By Myron Jobson For Thisismoney. All investment is risky but some propositions amp up the stakes to levels akin to slot machines in Las Vegas. Binary options are one of these. They allow you to bet that a stock, currency, index, or just about anything that is capable of being measured in financial terms, will move up or down in seconds.
In the time it takes to spin a coin, you can win back your money plus a percentage — or lose the whole lot. They have been labelled as 'the biggest investment con in Britain' by consumer group Which? Investors of binary options are often lured by flashy marketing campaigns often through social media from providers promising eye-watering rates of return. However, the sad reality is that people typically lose money on them, and the quick-fire nature of these trades leads to uninformed decision making.
Investors are offered higher returns for lower probability events and lower returns for higher probability events, so they need to 'beat the odds' on a regular basis to make a profit. This factor, along with the short duration of trades, can cause addictive behaviour typically associated with gambling, according to the City watchdog. The regulator also said those who invest in binary options are at greater risk of falling victim to scam artists than the more mainstream propositions.
They also commonly refuse to return client funds and break all contact with customers. In the publication of its research, Which?
Magnum Options, has since been shut down by the Insolvency Service. BinaryTilt failed to respond to This is Money's request for a comment on the matter.
A key risk of binary options is the fact they are typically priced in a similar manner to fixed odds bets, according to the FCA.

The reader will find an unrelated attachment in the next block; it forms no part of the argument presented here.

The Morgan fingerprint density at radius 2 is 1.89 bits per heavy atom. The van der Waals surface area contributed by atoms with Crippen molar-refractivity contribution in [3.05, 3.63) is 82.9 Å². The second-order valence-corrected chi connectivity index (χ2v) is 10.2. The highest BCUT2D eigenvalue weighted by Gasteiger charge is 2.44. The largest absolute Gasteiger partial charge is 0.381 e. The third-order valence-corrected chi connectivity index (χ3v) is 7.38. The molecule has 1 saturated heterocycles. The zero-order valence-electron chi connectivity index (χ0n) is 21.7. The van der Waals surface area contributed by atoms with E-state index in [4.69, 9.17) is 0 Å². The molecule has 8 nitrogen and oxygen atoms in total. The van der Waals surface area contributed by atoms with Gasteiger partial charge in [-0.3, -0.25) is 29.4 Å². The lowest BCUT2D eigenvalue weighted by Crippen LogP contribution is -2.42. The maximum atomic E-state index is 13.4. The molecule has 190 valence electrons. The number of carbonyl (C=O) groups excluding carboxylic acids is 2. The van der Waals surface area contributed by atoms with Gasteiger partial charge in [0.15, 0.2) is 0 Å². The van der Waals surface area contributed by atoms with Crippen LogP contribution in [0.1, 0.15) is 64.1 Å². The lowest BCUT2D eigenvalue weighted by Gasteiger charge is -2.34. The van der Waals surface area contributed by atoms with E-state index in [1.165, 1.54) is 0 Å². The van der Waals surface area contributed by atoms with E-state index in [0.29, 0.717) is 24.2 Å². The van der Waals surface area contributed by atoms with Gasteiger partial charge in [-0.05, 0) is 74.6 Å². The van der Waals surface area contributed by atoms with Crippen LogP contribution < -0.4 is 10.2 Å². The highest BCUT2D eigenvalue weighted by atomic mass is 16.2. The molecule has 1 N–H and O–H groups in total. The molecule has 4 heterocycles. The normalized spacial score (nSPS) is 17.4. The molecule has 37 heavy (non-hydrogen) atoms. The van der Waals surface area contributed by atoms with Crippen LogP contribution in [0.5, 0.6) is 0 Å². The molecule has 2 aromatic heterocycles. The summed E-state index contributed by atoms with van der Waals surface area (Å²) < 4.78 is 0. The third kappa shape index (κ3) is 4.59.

It said that many offered initial bonuses that required investors to trade up to 40 times their deposit before they were allowed withdraw cash. What's more, the consumer group claimed that some sites stated that customers would only be allowed to withdraw their profits - effectively banning them from getting their original investment back. From 3 January, binary options will be regulated in the same way as investment products and will be regulated by the FCA.
This means they will be regulated in the same way as vanilla equity and bond investment products, so any individual complaints will be resolved by the Financial Ombudsman Service and consumers will have access to the Financial Services Compensation Scheme. The industry consensus is that binary options should form no part of an investment strategy - be it long or short term. Some investors might find these products attractive because they essentially only have to guess whether or not something specific will happen.
But more often than not, it is a case of heads I win, tails you lose for the broker. The views expressed in the contents above are those of our users and do not necessarily reflect the views of MailOnline.
By posting your comment you agree to our house rules. Do you want to automatically post your MailOnline comments to your Facebook Timeline? We will automatically post your comment and a link to the news story to your Facebook timeline at the same time it is posted on MailOnline.
How to shield yourself against devastating losses if markets crash Crackdown on the celebrities who tout Bitcoin online: Former City minister warns on the seduction of 'a bubble that will inevitably burst' Bitcoin Bay!
London Stock Exchange chairman Donald Brydon comes under fresh attack Financial watchdog launches probe into Provident Financial's car finance firm Moneybarn Can you guess the UK's drink driving capital? We reveal the ten hotspots and the occupations most likely to be caught Do you really believe you can get rich betting on a rise or fall? Why binary options trading was branded Britain's 'biggest investment con' by Which?
Best credit cards to use this Christmas: Lamborghini reveals its ultimate 4x4: Auto-enrolment remains unfinished business - here is how we could make work pensions fit for everyone Could you be left out in the cold? Do you really believe you can get rich betting on a rise or fall? Binary options slammed by consumer group Which? Share this article Share. Share or comment on this article e-mail.